“O LORD, you have searched me and known me! You know when I sit down and when I rise up; you discern my thoughts from afar. You search out my path and my lying down and are acquainted with all my ways. Even before a word is on my tongue, behold, O LORD, you know it altogether. You hem me in, behind and before, and lay your hand upon me. Such knowledge is too wonderful for me; it is high; I cannot attain it.” Psalm 139: 1-6.
Our God is a personal God. He delights to know us intimately, through and through, and David is equally enraptured by being known this way (“such knowledge is too wonderful for me”). It’s obvious that God would know all these things about David. He’s God. He knows these things about all of us!
But the main point is this: He doesn’t relate to us solely on the basis of our issues and problems. No! He really loves his people (Psalm 149:4: “For the Lord takes pleasure in his people”), and as the prophet Zephaniah exclaims, “The LORD your God is in your midst, a mighty one who will save; he will rejoice over you with gladness; he will quiet you by his love; he will exult over you with loud singing,” (Zephaniah 3:17).
The LORD rejoices over his people? The LORD sings as he delights in us? YES! Our God doesn’t simply see us as problems; He sees us as people to be known and loved. He has loved us with a greater love than we could hope for, having purchased us and adopted us into His family. This isn’t simply about fixing us. This is about family.
How are you doing at reflecting this quality of God to the students you serve? Do you desire to know and love your students as children of the living God? Do you rejoice over the good fruit that is also there in their life? Do you desire to plumb the depths of their hearts, to know their fears, beliefs, and hopes instead of just responding to the issues you see on the surface? Do you desire to know them for who they are?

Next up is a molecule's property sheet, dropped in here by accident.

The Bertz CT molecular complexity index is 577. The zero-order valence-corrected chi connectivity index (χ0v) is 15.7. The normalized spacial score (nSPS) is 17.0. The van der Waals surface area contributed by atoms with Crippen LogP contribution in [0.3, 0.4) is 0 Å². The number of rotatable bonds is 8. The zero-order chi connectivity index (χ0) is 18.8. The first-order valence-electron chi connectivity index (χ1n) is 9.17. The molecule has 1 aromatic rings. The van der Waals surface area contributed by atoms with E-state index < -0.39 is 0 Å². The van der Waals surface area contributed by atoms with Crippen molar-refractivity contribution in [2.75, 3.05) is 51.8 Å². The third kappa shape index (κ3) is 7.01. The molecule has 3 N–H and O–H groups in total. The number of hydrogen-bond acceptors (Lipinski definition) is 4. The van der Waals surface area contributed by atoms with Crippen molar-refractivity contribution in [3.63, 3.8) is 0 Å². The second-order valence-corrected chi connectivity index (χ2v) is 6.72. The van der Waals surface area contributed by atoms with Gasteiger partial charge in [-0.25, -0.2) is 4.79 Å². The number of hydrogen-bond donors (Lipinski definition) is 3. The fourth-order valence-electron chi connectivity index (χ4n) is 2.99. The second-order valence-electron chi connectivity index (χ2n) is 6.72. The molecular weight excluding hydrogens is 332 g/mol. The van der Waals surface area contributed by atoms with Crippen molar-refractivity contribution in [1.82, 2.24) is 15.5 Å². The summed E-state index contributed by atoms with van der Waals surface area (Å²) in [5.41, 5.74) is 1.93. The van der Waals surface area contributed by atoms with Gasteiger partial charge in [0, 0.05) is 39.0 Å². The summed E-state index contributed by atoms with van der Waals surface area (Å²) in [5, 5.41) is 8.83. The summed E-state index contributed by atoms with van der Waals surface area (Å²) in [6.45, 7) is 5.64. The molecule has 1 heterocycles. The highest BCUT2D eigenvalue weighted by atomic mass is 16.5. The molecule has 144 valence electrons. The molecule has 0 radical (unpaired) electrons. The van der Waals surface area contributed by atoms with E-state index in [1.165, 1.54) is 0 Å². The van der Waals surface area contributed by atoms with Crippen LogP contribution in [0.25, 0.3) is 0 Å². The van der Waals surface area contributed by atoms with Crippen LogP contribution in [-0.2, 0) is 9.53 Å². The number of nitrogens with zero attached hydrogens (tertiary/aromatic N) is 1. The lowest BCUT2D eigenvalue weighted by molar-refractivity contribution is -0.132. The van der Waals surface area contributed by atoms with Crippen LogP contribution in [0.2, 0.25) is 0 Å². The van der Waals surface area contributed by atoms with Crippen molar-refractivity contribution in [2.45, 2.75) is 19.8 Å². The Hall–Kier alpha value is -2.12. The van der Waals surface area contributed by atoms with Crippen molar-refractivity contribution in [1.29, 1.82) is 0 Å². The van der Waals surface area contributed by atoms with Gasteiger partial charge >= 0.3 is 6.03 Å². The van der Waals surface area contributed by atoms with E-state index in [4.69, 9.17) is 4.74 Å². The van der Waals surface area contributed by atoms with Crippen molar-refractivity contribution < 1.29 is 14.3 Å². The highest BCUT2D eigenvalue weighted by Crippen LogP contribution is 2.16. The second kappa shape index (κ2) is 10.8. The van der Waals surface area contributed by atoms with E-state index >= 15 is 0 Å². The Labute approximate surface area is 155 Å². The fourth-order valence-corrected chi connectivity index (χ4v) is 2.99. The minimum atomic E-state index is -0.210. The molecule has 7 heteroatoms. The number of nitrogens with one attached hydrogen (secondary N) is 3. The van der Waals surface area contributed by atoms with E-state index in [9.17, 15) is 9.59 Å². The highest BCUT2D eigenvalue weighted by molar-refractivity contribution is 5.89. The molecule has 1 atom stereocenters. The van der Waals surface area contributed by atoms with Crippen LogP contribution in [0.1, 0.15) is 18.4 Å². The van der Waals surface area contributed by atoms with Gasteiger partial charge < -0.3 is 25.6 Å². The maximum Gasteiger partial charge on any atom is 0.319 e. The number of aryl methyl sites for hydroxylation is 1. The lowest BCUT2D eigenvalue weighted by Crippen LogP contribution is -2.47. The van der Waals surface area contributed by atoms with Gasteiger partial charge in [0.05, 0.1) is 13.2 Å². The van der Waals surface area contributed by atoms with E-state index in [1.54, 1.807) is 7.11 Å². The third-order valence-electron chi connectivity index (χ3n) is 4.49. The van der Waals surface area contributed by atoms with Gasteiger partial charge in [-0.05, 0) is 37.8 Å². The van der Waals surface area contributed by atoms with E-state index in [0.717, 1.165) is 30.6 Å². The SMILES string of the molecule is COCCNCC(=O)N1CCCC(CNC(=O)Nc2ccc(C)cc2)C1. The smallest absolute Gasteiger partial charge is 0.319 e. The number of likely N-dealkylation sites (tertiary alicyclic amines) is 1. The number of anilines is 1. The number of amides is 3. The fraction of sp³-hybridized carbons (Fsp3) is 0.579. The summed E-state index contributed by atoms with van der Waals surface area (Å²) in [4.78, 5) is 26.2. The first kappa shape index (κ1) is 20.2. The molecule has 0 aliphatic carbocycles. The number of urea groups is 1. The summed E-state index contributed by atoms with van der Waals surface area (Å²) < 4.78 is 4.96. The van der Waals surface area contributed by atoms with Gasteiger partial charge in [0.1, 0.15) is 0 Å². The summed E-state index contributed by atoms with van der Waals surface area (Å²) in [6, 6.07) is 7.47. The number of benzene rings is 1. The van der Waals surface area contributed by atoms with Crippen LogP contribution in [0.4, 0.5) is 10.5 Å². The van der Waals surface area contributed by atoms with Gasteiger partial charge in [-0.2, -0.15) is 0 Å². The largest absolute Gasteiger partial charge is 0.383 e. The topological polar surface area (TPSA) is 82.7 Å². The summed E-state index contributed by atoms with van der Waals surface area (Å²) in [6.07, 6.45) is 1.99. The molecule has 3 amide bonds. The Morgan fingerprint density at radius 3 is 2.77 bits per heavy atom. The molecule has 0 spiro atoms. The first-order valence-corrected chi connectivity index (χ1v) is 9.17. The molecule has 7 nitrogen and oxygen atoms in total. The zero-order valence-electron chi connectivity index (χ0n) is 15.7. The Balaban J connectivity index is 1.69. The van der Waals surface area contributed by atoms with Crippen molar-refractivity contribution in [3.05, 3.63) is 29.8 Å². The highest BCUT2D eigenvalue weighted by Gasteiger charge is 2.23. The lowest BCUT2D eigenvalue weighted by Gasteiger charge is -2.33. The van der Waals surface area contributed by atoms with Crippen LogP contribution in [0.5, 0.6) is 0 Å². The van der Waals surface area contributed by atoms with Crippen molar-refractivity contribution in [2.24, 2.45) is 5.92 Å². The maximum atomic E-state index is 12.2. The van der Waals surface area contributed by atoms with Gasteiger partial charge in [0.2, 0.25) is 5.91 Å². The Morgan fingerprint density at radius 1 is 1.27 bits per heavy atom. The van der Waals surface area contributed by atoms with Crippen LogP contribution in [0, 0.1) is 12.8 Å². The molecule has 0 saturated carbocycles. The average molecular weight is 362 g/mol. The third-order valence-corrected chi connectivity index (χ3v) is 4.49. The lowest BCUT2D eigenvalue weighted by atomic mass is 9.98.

Here are five ways, mirroring the five litmus tests above, that help us relate more in depth to the students we minister to:
- Pray that the Lord would help you to see students as unique individuals and not as problems you need to fix. Prayer for the Lord to reshape your vision is the first step to take.
- See your students not simply in terms of their struggles and sin, but as a mixture of sin, beliefs, desires, fears, hopes, dreams—the light and the dark of their lives. Recognize that they live in a messed up world, and coupled with their youth and immaturity, let that guide your approach to them.
- Rejoice in the good you see in your students’ lives. Rejoice with them in their successes, and let them know that you praise God for the work you see.
- Ask students about the good things that are happening in their lives. Be intentional here, and in doing so, help them to give thanks to God for his goodness in their life.
- Recognize that you are more like your students than you realize. You don’t have it all together, either. As you cry out to God in your own weakness and struggles and sin, and as you embrace Christ’s grace and forgiveness, and as you then walk forward in faith after you have stumbled and fallen—this is the same life you want to model for them, as well.
It’s an astonishing thing that the Lord takes our problems and sins seriously while simultaneously treating us as the sons and daughters he delights in. The Lord help us to mirror this in our relationships with our students.